• Information: Visit: www.SoutheastIndianaTrailstoFreedom.com. The Indiana Underground Railroad Initiative is administered through the Indiana Department of Natural Resources’ Division of Historic Preservation and Archaeology, (317) 232-1646.

Breitweiser said many activities are planned, including musicians, speakers and re-enactors. Numerous prominent people and politicians have been invited. Re-enactor Khabir Shareef of Indianapolis will portray anti-slavery activist and nationally-known Underground Railroad conductor George DeBaptiste in a speech about the Underground Railroad. There will also be light refreshments available.
A booklet for the “Southeast Indiana Trails to Freedom” driving tours will be unveiled and be available for purchase at the Eleutherian event. The booklet, priced at $5, details each tour and highlights the sites along those tours.
The booklets, which provide colorful pictures and interesting information about the Underground Rail-road, will also be available at all of the Convention and Visitors Bureaus in each county throughout Southeast Indiana.
Each driving tour highlights one “gateway,” a museum with Underground Railroad exhibits or an historic site of Underground Railroad importance. The first gateway is the Carnegie Center for Art and History in New Albany, Ind. The second gateway is Eleutherian College. The third gateway is the Levi Coffin State Historic Site in Fountain City, Ind.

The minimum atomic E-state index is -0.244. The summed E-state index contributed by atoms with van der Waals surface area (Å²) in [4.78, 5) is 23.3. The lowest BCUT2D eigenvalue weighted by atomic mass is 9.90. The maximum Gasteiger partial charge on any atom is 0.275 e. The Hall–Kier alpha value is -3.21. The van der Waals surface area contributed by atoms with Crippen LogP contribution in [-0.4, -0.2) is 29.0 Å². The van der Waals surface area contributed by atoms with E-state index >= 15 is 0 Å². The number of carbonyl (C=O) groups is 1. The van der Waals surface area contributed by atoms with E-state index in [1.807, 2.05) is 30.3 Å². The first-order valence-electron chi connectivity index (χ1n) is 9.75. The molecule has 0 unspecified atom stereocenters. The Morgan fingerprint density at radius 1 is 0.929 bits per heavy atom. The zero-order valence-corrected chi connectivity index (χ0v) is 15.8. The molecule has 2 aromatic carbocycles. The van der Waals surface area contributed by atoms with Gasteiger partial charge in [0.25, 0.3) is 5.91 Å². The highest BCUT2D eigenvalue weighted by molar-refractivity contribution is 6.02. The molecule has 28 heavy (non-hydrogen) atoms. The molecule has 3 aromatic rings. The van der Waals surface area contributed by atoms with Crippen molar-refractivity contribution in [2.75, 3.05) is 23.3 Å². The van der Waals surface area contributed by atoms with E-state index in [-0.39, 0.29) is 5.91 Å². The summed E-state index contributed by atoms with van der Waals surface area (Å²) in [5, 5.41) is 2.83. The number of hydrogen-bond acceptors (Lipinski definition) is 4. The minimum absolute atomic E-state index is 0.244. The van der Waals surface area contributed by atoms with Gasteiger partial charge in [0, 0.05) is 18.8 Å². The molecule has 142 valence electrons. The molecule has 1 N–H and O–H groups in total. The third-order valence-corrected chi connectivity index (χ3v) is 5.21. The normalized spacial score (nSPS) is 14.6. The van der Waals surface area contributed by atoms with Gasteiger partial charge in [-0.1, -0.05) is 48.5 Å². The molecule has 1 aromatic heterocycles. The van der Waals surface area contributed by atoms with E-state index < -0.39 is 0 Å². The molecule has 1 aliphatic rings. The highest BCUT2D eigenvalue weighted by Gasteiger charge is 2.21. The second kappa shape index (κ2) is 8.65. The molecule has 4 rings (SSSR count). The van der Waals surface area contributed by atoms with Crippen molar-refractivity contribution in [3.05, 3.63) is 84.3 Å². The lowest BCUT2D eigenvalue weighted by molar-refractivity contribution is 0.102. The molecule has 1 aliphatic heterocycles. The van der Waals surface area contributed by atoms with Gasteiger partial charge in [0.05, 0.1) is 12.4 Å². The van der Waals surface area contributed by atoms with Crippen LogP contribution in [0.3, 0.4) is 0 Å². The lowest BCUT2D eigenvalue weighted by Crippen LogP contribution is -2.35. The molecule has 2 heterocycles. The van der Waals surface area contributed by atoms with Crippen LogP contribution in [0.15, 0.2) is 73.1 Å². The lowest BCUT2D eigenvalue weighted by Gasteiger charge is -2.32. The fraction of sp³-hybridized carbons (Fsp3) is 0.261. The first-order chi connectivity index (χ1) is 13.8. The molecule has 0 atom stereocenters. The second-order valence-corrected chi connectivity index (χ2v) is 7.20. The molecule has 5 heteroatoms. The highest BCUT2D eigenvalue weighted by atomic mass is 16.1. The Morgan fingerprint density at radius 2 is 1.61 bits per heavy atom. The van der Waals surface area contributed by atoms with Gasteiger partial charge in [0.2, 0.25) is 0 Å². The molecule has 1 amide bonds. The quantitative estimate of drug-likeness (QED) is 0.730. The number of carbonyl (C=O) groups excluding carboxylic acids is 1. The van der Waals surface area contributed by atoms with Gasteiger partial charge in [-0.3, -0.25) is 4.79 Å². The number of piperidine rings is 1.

Lytle said the booklet and the driving tours took years to develop. She, along with others involved in the project, believes this Underground Railroad initiative will not only bring attention to the area’s historic legacy in the anti-slavery movement, but it will have a definite impact on tourism.
The Underground Railroad project was also planned to increase awareness of the National Underground Railroad Freedom Center, located on the riverfront in downtown Cincinnati. Opened in 2004 and just a short drive from Madison, the center highlights the importance and relevance of struggles for freedom around the world and throughout history. The location of the Freedom Center was chosen because during the 1800s, the city served as a major hub of activity on the Underground Railroad.